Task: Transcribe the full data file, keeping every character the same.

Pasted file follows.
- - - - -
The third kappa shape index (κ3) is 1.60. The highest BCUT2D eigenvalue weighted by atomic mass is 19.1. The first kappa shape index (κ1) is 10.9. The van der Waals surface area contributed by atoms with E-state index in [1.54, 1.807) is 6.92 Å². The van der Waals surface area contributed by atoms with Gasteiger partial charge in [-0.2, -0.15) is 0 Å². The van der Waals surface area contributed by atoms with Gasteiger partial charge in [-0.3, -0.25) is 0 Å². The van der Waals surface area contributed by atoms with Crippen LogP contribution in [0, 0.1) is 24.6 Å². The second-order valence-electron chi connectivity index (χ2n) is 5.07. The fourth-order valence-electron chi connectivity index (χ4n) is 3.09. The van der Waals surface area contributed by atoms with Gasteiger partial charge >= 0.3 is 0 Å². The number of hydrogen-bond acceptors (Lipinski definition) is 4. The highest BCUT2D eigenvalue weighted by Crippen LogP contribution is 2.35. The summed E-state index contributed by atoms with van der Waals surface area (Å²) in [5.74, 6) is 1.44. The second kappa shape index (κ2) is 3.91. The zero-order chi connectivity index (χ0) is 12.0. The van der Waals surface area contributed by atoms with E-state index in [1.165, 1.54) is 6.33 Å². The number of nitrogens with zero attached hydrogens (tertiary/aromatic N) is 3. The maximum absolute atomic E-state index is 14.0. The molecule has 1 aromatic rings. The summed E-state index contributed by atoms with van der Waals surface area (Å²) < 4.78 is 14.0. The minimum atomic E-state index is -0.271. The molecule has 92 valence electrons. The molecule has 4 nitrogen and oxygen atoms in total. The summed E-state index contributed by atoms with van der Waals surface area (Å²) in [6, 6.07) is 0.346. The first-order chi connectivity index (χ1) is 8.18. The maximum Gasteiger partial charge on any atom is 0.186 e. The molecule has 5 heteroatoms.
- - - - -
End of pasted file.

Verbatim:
The third kappa shape index (κ3) is 1.60. The highest BCUT2D eigenvalue weighted by atomic mass is 19.1. The first kappa shape index (κ1) is 10.9. The van der Waals surface area contributed by atoms with E-state index in [1.54, 1.807) is 6.92 Å². The van der Waals surface area contributed by atoms with Gasteiger partial charge in [-0.2, -0.15) is 0 Å². The van der Waals surface area contributed by atoms with Gasteiger partial charge in [-0.3, -0.25) is 0 Å². The van der Waals surface area contributed by atoms with Crippen LogP contribution in [0, 0.1) is 24.6 Å². The second-order valence-electron chi connectivity index (χ2n) is 5.07. The fourth-order valence-electron chi connectivity index (χ4n) is 3.09. The van der Waals surface area contributed by atoms with Gasteiger partial charge >= 0.3 is 0 Å². The number of hydrogen-bond acceptors (Lipinski definition) is 4. The highest BCUT2D eigenvalue weighted by Crippen LogP contribution is 2.35. The summed E-state index contributed by atoms with van der Waals surface area (Å²) in [5.74, 6) is 1.44. The second kappa shape index (κ2) is 3.91. The zero-order chi connectivity index (χ0) is 12.0. The van der Waals surface area contributed by atoms with E-state index in [1.165, 1.54) is 6.33 Å². The number of nitrogens with zero attached hydrogens (tertiary/aromatic N) is 3. The maximum absolute atomic E-state index is 14.0. The molecule has 1 aromatic rings. The summed E-state index contributed by atoms with van der Waals surface area (Å²) < 4.78 is 14.0. The minimum atomic E-state index is -0.271. The molecule has 92 valence electrons. The molecule has 4 nitrogen and oxygen atoms in total. The summed E-state index contributed by atoms with van der Waals surface area (Å²) in [6, 6.07) is 0.346. The first-order chi connectivity index (χ1) is 8.18. The maximum Gasteiger partial charge on any atom is 0.186 e. The molecule has 5 heteroatoms.